Conservative MP David Davies caused a storm on Wednesday 19 October after he commented on the issue of child refugees entering the UK from the so-called Calais Jungle. Davies, Chair of the Commons Welsh Affairs Select Committee, said dental checks or hand x-rays to check bone density should be used to check that children are indeed under 18. His comments echoed Donald Trump’s words in September, when he was criticised over his stance on Syrian refugees. But Davies’ comments prompted a fierce backlash, not least from dentists themselves.
Davies’ comments came after the first child refugees arrived from Calais on Tuesday 18 October for resettlement in the UK. They included a 12-year-old girl from Eritrea and 12 boys aged between 13 and 17. But Davies said they “don’t look like children”, and that he hoped “British hospitality wasn’t being abused”. He told HeatStreet that:
I will be tabling questions in parliament asking how many migrant children have undergone dental checks and whether those who wish to come here in future will be subject to dental checks. It would be a way of reassuring the public that the system is not being abused.
But his comments prompted criticism from the British Dental Association, which said:
It’s not only an inaccurate method for assessing age, but it is both inappropriate and unethical to take radiographs of people when there is no health benefit for them. X-rays taken for a clinically-justified reason must not be used for another purpose without the patient’s informed consent, without coercion and in full knowledge of how the radiograph will be used and by whom.
Much of the right-wing press also came under fire for their reporting of the Calais refugee children. The Sun, The Express and The Daily Mail all ran articles questioning the ages of the children, with The Mail publishing full pictures of them arriving in Britain. The paper also claimed that a facial recognition app analysed one of the individual’s faces, just from a photograph, and suggested, “he had the facial features of a 38-year-old”.
Ruth Allen, Chief Executive of the British Association of Social Workers, told BBC Radio 4’s Today programme that the first refugees to arrive under the scheme had been “vilified in the papers and their age has come into question to make a story”. But Davies was unrepentant, saying one of the refugees had “lines around his eyes and looks older than I am”, and that:
I don’t want to vilify anyone, and I would like to see genuine children being brought in, but I think we have got a right to raise this question. If we don’t raise this question we allow ourselves to be carried along on a tide of emotion, Lily Allen-style with tears in our eyes. What we are going to end up doing is very quickly exhausting the well of hospitality that exists in Britain.
Davies’ comments came as the Home Office released data showing that, in the year to September 2015, two thirds of child refugees were actually found to be adults. Of 574 refugees checked, 371 were found to be over the age of 18. Since 2006, there have been 11,121 age disputes. Of those, 4,828 (43%) were found to have been adults.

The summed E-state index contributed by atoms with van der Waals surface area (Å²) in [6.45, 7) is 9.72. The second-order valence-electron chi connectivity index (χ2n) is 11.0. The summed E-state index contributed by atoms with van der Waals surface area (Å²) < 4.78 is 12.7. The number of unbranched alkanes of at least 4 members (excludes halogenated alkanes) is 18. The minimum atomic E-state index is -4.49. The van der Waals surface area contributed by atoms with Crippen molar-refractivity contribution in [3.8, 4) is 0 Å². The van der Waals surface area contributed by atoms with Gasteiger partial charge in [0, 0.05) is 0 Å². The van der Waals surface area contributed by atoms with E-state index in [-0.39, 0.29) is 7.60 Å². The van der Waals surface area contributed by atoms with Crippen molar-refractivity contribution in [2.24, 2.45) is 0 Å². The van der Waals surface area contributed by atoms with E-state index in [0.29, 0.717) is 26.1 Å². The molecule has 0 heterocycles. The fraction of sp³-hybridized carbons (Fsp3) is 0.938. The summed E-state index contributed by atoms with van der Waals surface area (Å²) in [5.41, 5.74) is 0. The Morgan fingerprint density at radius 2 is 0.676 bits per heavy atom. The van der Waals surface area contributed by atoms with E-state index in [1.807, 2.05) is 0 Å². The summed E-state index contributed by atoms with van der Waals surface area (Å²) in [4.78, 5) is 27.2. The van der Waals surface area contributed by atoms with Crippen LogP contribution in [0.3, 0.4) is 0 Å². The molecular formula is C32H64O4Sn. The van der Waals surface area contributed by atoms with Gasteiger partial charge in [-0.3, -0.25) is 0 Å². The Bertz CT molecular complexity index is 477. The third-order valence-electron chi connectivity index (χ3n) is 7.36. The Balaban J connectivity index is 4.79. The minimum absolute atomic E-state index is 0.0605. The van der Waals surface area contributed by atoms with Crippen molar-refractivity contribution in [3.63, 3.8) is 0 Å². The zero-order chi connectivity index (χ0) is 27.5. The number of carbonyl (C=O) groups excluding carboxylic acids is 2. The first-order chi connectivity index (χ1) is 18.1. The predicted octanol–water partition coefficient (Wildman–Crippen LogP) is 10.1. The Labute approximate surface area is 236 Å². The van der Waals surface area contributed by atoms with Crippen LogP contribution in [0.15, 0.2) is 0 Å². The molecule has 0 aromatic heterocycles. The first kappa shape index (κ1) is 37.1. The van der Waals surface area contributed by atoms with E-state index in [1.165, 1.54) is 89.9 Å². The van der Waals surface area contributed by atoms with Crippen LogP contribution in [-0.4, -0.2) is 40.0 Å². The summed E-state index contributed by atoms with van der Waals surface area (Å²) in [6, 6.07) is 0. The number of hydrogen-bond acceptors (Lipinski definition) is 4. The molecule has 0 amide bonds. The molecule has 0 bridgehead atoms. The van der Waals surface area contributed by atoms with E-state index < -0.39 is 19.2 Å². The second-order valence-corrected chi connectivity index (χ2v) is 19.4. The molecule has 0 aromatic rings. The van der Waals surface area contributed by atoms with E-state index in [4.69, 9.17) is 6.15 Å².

So far this year, 318,280 people have arrived in Europe by sea, fleeing countries like Syria, Afghanistan and Iraq. Of these, over 89,000 have been children. And Davies’ comments, and the stoking of fear by the right-wing press, only serve to demonise people fleeing catastrophes often of the West’s making.
Some refugees claiming to be children may well have later been found to be over 18. But in the Calais Jungle, which has been in its current form since September 2014, it is very possible that such people were indeed minors when they originally fled their homelands. Ultimately, it is a worrying state of affairs when people are vilified in this way, merely for escaping the current chaos in the Middle East and Africa.
– Support Médecins Sans Frontières (MSF) vital work.
– Donate to Save the Children.
– Sign the Scottish National Party’s petition against airstrikes in Syria.
We need your help ...
The coronavirus pandemic is changing our world, fast. And we will do all we can to keep bringing you news and analysis throughout. But we are worried about maintaining enough income to pay our staff and minimal overheads.
Now, more than ever, we need a vibrant, independent media that holds the government to account and calls it out when it puts vested economic interests above human lives. We need a media that shows solidarity with the people most affected by the crisis – and one that can help to build a world based on collaboration and compassion.
We have been fighting against an establishment that is trying to shut us down. And like most independent media, we don’t have the deep pockets of investors to call on to bail us out.
Can you help by chipping in a few pounds each month?